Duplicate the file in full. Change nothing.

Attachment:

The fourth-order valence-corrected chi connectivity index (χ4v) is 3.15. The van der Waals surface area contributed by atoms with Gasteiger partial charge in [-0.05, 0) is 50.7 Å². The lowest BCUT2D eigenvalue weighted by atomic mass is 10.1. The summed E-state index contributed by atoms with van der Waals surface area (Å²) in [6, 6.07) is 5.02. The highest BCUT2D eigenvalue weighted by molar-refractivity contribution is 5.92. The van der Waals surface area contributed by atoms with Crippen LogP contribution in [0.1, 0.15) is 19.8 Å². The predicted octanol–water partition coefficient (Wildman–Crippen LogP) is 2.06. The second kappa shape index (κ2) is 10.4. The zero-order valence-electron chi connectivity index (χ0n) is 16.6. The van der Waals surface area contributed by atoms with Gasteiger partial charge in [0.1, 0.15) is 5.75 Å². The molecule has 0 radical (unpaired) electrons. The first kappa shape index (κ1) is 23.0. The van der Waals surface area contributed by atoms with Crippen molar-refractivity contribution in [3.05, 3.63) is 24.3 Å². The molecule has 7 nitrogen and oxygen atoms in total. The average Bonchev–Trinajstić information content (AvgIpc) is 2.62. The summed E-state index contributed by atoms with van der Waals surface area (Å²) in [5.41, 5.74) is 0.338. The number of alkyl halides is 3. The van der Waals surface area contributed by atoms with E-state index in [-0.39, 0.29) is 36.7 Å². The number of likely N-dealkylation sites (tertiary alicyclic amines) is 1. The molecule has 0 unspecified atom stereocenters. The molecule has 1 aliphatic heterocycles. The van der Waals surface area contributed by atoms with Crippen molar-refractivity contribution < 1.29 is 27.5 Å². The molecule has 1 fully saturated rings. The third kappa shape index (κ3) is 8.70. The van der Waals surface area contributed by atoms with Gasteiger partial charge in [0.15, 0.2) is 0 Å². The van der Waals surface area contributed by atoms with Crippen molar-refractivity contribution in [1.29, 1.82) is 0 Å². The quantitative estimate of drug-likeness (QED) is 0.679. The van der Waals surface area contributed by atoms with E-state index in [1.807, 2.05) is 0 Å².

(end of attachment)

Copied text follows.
The fourth-order valence-corrected chi connectivity index (χ4v) is 3.15. The van der Waals surface area contributed by atoms with Gasteiger partial charge in [-0.05, 0) is 50.7 Å². The lowest BCUT2D eigenvalue weighted by atomic mass is 10.1. The summed E-state index contributed by atoms with van der Waals surface area (Å²) in [6, 6.07) is 5.02. The highest BCUT2D eigenvalue weighted by molar-refractivity contribution is 5.92. The van der Waals surface area contributed by atoms with Crippen LogP contribution in [0.1, 0.15) is 19.8 Å². The predicted octanol–water partition coefficient (Wildman–Crippen LogP) is 2.06. The second kappa shape index (κ2) is 10.4. The zero-order valence-electron chi connectivity index (χ0n) is 16.6. The van der Waals surface area contributed by atoms with Gasteiger partial charge in [0.1, 0.15) is 5.75 Å². The molecule has 0 radical (unpaired) electrons. The first kappa shape index (κ1) is 23.0. The van der Waals surface area contributed by atoms with Crippen molar-refractivity contribution in [3.05, 3.63) is 24.3 Å². The molecule has 7 nitrogen and oxygen atoms in total. The average Bonchev–Trinajstić information content (AvgIpc) is 2.62. The summed E-state index contributed by atoms with van der Waals surface area (Å²) in [5.41, 5.74) is 0.338. The number of alkyl halides is 3. The van der Waals surface area contributed by atoms with E-state index in [-0.39, 0.29) is 36.7 Å². The number of likely N-dealkylation sites (tertiary alicyclic amines) is 1. The molecule has 0 unspecified atom stereocenters. The molecule has 1 aliphatic heterocycles. The van der Waals surface area contributed by atoms with Crippen molar-refractivity contribution < 1.29 is 27.5 Å². The molecule has 1 fully saturated rings. The third kappa shape index (κ3) is 8.70. The van der Waals surface area contributed by atoms with Gasteiger partial charge in [0.15, 0.2) is 0 Å². The van der Waals surface area contributed by atoms with Crippen molar-refractivity contribution in [1.29, 1.82) is 0 Å². The quantitative estimate of drug-likeness (QED) is 0.679. The van der Waals surface area contributed by atoms with E-state index in [1.807, 2.05) is 0 Å².